I assume Mr. Forward is referencing the Iranian-brokered plan by which Sadr's militia in Basra agreed to disband and cede control to government forces in return for amnesty.

"BASRA, Iraq, July 8 (Reuters) - The Shi'ite Mehdi Army militia is finished as a fighting force in Iraq's oil rich Basra province and upcoming provincial elections should pass without violence, the province's governor said on Tuesday.

Mohammed al-Waeli said an Iraqi security offensive against the Mehdi Army of anti-American cleric Moqtada al-Sadr as well as other militias had cut violence in the southern province by up to 90 percent since April.

Prime Minister Nuri al-Maliki launched a crackdown on Shi'ite militias in late March, breaking the stranglehold gunmen had over the province and its capital, Basra city.

The Mehdi Army initially put up fierce resistance, forcing the U.S. military to step in with air and ground support.

A week into fighting, Sadr ordered his militia to lay down their arms.

"I think the militias are over in the province of Basra. I really think the Mehdi Army is finished," "
http://www.reuters.com/article/latestCrisis/idUSL08394316

"Security is better without the Mahdi Army," said a 42-year-old
resident who wanted to be identified only by his nickname, Abu
Israa. "We don't want them back."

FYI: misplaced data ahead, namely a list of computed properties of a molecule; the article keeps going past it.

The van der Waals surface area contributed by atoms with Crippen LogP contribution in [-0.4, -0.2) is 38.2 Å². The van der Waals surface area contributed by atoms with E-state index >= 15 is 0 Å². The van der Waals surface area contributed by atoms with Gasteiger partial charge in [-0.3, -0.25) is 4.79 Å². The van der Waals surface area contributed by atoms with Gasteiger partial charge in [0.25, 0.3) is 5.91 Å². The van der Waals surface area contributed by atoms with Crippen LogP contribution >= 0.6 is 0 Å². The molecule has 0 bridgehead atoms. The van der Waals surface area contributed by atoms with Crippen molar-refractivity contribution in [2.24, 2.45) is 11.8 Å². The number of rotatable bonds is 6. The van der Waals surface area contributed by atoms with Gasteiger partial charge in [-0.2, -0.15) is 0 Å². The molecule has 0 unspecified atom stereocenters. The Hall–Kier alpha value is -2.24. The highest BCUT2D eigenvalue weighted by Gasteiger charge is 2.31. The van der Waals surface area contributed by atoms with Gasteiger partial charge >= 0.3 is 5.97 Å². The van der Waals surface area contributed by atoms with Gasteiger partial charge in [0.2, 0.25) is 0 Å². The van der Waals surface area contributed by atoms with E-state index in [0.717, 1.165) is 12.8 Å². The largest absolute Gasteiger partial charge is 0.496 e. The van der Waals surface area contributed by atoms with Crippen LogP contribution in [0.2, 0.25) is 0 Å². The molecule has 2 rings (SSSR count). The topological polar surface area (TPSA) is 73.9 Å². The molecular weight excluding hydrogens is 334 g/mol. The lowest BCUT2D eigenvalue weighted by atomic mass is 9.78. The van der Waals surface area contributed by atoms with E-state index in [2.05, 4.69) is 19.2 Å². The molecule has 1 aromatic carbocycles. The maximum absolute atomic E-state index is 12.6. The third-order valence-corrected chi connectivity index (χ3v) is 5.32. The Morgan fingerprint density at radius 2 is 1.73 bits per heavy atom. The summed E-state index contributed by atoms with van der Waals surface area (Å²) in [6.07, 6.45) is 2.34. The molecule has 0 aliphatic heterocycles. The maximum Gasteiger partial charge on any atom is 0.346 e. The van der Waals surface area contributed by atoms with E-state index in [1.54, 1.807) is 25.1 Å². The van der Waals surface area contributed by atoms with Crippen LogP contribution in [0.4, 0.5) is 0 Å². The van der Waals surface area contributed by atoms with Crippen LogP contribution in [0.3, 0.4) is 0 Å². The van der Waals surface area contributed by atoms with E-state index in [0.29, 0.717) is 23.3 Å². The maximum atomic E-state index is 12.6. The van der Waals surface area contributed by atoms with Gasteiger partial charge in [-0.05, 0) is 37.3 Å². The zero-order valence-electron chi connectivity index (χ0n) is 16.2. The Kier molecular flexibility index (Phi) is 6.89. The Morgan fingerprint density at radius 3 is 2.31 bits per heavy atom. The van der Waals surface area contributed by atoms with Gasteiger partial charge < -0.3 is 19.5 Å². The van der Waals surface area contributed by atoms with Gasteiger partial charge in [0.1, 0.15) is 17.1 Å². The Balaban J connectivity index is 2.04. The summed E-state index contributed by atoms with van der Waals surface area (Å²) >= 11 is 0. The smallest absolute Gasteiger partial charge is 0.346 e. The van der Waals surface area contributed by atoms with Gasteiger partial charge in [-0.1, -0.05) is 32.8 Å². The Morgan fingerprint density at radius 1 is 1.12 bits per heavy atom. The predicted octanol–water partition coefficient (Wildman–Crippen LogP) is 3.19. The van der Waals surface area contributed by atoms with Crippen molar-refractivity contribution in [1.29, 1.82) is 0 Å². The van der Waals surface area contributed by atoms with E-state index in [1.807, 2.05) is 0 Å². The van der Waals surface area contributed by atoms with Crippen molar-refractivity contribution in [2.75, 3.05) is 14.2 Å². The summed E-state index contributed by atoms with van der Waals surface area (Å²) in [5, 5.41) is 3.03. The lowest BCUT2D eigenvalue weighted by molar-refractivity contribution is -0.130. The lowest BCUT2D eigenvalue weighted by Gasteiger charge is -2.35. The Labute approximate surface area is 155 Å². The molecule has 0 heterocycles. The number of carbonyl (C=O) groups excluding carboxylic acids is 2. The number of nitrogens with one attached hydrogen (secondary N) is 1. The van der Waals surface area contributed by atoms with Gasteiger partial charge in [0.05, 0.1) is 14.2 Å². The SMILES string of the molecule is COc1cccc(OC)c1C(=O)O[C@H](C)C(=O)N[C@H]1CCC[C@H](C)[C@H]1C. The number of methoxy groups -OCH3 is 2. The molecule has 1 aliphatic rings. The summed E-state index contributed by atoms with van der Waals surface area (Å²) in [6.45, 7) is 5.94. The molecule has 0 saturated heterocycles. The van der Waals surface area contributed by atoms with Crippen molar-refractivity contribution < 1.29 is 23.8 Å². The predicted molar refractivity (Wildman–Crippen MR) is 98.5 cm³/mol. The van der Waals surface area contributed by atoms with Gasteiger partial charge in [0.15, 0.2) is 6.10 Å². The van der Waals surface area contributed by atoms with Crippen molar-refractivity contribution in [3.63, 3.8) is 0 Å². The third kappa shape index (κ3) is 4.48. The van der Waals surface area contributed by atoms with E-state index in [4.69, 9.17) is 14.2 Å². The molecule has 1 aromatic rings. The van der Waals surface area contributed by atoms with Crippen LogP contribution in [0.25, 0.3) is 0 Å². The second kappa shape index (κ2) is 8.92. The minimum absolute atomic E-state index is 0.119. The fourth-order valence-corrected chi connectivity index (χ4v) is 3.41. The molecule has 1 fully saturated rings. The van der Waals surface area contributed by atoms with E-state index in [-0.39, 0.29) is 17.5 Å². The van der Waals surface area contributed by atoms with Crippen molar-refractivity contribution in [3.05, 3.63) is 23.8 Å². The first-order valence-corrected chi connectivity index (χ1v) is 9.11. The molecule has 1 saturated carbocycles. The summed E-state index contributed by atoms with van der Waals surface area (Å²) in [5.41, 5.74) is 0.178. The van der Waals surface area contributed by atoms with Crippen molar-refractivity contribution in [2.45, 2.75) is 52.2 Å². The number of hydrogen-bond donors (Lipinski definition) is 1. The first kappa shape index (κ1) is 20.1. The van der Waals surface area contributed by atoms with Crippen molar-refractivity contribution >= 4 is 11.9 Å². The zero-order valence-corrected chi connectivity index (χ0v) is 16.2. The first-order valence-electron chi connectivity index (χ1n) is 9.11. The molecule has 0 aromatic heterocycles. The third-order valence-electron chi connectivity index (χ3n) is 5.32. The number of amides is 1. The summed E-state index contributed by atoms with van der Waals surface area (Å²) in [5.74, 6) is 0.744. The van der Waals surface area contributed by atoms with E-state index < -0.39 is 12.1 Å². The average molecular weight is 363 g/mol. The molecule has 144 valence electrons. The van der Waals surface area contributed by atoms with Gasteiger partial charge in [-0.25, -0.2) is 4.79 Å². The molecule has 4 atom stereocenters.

Most residents do not seem to miss the Mahdi Army, and the
U.S. and Iraqi governments hope that sentiment sticks. So Sadr
City is witnessing a flurry of public works projects - part of an
effort to build confidence in the government and make it more
difficult for the extremists to return."

http://www.istockanalyst.com/article/viewiStockNews+articleid_
2387256&title=On_the.html

Has Sadr's stripped down elite Ninja force launched any successful attacks against coalition forces.

This is not true. There was that targeted bombing in Sadr City that took out US military and diplomatic personnel. They were attending a meeting to oust a local council leader and appoint a new, Non-Sadrist official in his place.

There have also been other such targeted killings in recent weeks.

Is JAM still the biggest social services provider in Sadr city? Doubtful.

Not just Sadr City, but throughout much of the Shiite south. They are still very much seen as the go to guys.

Sadr's power seems to be limited to incredulous journalists who need him to explain away the success of the surge.

Nonsense. That is the same foolish attitude that the US adopted since the invasion itself. Hasn't worked out too well.

ISCI isn't brash enough to underestimate Sadr, and neither is Iran. You should learn from their appreciation of the situation.